Proton therapy isn't worthless. Far from it. It actually shows more reliable promise for treating brain, eye, and spinal cord tumors, as well as certain kinds of tumors in children.

    But treating something like childhood cancers requires multiple, lengthy sessions and insurance companies are loath to cover it.

    Prostate patients, on the other hand, are in and out in 20 minutes and need fewer total treatments. Medicare and most insurance companies cover the cost without hassle. And there are a lot of prostate cancer cases to funnel through the system.

    It's healthcare dictated by money, which is the worst kind.

    I should point out that even with the heavy emphasis on proton therapy as a miracle cure, it's hard to come by. Only 1% of radiation oncologists in the U.S. have experience in proton therapy. And right now, there are only nine proton centers in operation (though eight more are in development, which shows how the medical industry is responding to demand).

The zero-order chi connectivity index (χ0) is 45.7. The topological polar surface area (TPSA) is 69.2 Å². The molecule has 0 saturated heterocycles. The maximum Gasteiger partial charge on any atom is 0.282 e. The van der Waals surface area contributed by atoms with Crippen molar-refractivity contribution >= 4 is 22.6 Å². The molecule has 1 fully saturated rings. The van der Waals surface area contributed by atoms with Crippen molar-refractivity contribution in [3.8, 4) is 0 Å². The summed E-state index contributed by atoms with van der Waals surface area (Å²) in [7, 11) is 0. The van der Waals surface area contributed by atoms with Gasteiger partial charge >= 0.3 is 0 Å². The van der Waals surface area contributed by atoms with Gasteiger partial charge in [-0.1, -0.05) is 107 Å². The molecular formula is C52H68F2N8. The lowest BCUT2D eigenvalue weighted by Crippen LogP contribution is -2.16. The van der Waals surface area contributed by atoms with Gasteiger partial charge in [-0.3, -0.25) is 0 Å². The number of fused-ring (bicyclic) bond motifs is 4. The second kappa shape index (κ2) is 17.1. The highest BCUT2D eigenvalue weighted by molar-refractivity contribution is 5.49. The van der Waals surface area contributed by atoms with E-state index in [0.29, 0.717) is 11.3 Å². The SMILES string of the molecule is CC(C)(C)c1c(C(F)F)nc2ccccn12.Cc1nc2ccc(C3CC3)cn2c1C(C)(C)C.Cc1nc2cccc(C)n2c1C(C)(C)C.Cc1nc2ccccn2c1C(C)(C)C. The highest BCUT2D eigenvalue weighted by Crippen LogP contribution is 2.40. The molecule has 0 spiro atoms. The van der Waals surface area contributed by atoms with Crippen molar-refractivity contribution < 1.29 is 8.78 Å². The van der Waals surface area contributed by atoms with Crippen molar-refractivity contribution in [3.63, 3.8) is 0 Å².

Sometimes the best healthcare means bucking the trends

    Conclusive studies are a long way off. But for now, the best information we can find is that proton treatment is not much better than standard radiation treatment — just more expensive and more techno-fancy.

    I admit, it's hard to beat claims like those made by Loma Linda Medical Center on their website's "Proton Therapy for Prostate Cancer" page: "More accurate, non-invasive, painless, provided in an outpatient setting, little impact on energy level, and requires no recovery."

    But don't be so sure it's a good choice. There are many, many easy alternative treatments I'd try first.